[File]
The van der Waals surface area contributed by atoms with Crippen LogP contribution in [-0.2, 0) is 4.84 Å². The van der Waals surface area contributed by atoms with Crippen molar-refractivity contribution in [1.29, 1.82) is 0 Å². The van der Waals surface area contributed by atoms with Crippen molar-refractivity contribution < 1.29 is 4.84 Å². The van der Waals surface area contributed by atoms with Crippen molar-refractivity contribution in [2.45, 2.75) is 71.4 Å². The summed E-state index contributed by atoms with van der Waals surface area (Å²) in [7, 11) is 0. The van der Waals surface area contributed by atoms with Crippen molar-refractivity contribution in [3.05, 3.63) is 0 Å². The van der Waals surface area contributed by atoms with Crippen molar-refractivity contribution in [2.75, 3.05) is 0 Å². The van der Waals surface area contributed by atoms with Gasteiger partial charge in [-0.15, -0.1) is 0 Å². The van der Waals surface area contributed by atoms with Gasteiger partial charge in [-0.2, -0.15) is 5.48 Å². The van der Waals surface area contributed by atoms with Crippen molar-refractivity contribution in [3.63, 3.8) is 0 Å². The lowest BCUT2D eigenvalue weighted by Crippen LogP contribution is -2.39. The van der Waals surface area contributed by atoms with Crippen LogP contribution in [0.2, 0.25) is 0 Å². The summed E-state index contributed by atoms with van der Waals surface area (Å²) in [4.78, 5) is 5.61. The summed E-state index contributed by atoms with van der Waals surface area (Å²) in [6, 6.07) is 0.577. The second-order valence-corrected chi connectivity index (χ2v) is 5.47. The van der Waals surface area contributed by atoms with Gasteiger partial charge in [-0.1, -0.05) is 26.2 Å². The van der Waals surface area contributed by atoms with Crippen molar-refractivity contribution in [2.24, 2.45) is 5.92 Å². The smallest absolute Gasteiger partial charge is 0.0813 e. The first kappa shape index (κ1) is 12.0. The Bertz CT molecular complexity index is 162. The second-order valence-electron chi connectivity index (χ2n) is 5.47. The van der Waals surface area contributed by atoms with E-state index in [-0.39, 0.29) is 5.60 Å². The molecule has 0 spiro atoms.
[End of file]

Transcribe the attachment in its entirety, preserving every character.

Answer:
The van der Waals surface area contributed by atoms with Crippen LogP contribution in [-0.2, 0) is 4.84 Å². The van der Waals surface area contributed by atoms with Crippen molar-refractivity contribution in [1.29, 1.82) is 0 Å². The van der Waals surface area contributed by atoms with Crippen molar-refractivity contribution < 1.29 is 4.84 Å². The van der Waals surface area contributed by atoms with Crippen molar-refractivity contribution in [2.45, 2.75) is 71.4 Å². The summed E-state index contributed by atoms with van der Waals surface area (Å²) in [7, 11) is 0. The van der Waals surface area contributed by atoms with Crippen molar-refractivity contribution in [3.05, 3.63) is 0 Å². The van der Waals surface area contributed by atoms with Crippen molar-refractivity contribution in [2.75, 3.05) is 0 Å². The van der Waals surface area contributed by atoms with Gasteiger partial charge in [-0.15, -0.1) is 0 Å². The van der Waals surface area contributed by atoms with Gasteiger partial charge in [-0.2, -0.15) is 5.48 Å². The van der Waals surface area contributed by atoms with Crippen molar-refractivity contribution in [3.63, 3.8) is 0 Å². The lowest BCUT2D eigenvalue weighted by Crippen LogP contribution is -2.39. The van der Waals surface area contributed by atoms with Crippen LogP contribution in [0.2, 0.25) is 0 Å². The summed E-state index contributed by atoms with van der Waals surface area (Å²) in [4.78, 5) is 5.61. The summed E-state index contributed by atoms with van der Waals surface area (Å²) in [6, 6.07) is 0.577. The second-order valence-corrected chi connectivity index (χ2v) is 5.47. The van der Waals surface area contributed by atoms with Gasteiger partial charge in [-0.1, -0.05) is 26.2 Å². The van der Waals surface area contributed by atoms with Crippen molar-refractivity contribution in [2.24, 2.45) is 5.92 Å². The smallest absolute Gasteiger partial charge is 0.0813 e. The first kappa shape index (κ1) is 12.0. The Bertz CT molecular complexity index is 162. The second-order valence-electron chi connectivity index (χ2n) is 5.47. The van der Waals surface area contributed by atoms with E-state index in [-0.39, 0.29) is 5.60 Å². The molecule has 0 spiro atoms.